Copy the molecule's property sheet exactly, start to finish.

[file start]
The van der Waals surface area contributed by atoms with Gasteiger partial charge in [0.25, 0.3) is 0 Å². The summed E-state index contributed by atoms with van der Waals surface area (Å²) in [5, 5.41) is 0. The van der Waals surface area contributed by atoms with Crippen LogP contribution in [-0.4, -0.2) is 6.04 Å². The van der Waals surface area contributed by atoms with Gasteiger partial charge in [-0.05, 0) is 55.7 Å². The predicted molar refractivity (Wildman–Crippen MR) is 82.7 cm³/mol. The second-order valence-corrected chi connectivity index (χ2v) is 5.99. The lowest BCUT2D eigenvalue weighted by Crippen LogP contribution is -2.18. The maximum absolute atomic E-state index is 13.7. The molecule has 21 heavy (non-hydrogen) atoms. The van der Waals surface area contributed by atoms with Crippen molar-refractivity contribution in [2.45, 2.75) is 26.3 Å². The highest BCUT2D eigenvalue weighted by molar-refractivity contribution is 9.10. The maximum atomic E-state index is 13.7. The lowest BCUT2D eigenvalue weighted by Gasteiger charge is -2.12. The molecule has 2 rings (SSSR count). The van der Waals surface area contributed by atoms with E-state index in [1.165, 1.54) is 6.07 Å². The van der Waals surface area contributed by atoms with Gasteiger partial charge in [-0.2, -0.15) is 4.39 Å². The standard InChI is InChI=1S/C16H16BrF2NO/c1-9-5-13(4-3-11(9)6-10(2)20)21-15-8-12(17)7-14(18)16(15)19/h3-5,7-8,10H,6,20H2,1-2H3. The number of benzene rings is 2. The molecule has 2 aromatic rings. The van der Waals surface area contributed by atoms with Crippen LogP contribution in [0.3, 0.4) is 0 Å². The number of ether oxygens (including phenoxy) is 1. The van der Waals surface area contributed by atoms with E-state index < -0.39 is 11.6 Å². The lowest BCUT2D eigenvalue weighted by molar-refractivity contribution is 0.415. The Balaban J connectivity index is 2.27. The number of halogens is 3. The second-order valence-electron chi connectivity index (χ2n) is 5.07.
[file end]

The van der Waals surface area contributed by atoms with Gasteiger partial charge in [0.25, 0.3) is 0 Å². The summed E-state index contributed by atoms with van der Waals surface area (Å²) in [5, 5.41) is 0. The van der Waals surface area contributed by atoms with Crippen LogP contribution in [-0.4, -0.2) is 6.04 Å². The van der Waals surface area contributed by atoms with Gasteiger partial charge in [-0.05, 0) is 55.7 Å². The predicted molar refractivity (Wildman–Crippen MR) is 82.7 cm³/mol. The second-order valence-corrected chi connectivity index (χ2v) is 5.99. The lowest BCUT2D eigenvalue weighted by Crippen LogP contribution is -2.18. The maximum absolute atomic E-state index is 13.7. The molecule has 21 heavy (non-hydrogen) atoms. The van der Waals surface area contributed by atoms with Crippen molar-refractivity contribution in [2.45, 2.75) is 26.3 Å². The highest BCUT2D eigenvalue weighted by molar-refractivity contribution is 9.10. The maximum atomic E-state index is 13.7. The lowest BCUT2D eigenvalue weighted by Gasteiger charge is -2.12. The molecule has 2 rings (SSSR count). The van der Waals surface area contributed by atoms with E-state index in [1.165, 1.54) is 6.07 Å². The van der Waals surface area contributed by atoms with Gasteiger partial charge in [-0.2, -0.15) is 4.39 Å². The standard InChI is InChI=1S/C16H16BrF2NO/c1-9-5-13(4-3-11(9)6-10(2)20)21-15-8-12(17)7-14(18)16(15)19/h3-5,7-8,10H,6,20H2,1-2H3. The number of benzene rings is 2. The molecule has 2 aromatic rings. The van der Waals surface area contributed by atoms with Crippen LogP contribution in [0.3, 0.4) is 0 Å². The number of ether oxygens (including phenoxy) is 1. The van der Waals surface area contributed by atoms with E-state index < -0.39 is 11.6 Å². The lowest BCUT2D eigenvalue weighted by molar-refractivity contribution is 0.415. The Balaban J connectivity index is 2.27. The number of halogens is 3. The second-order valence-electron chi connectivity index (χ2n) is 5.07.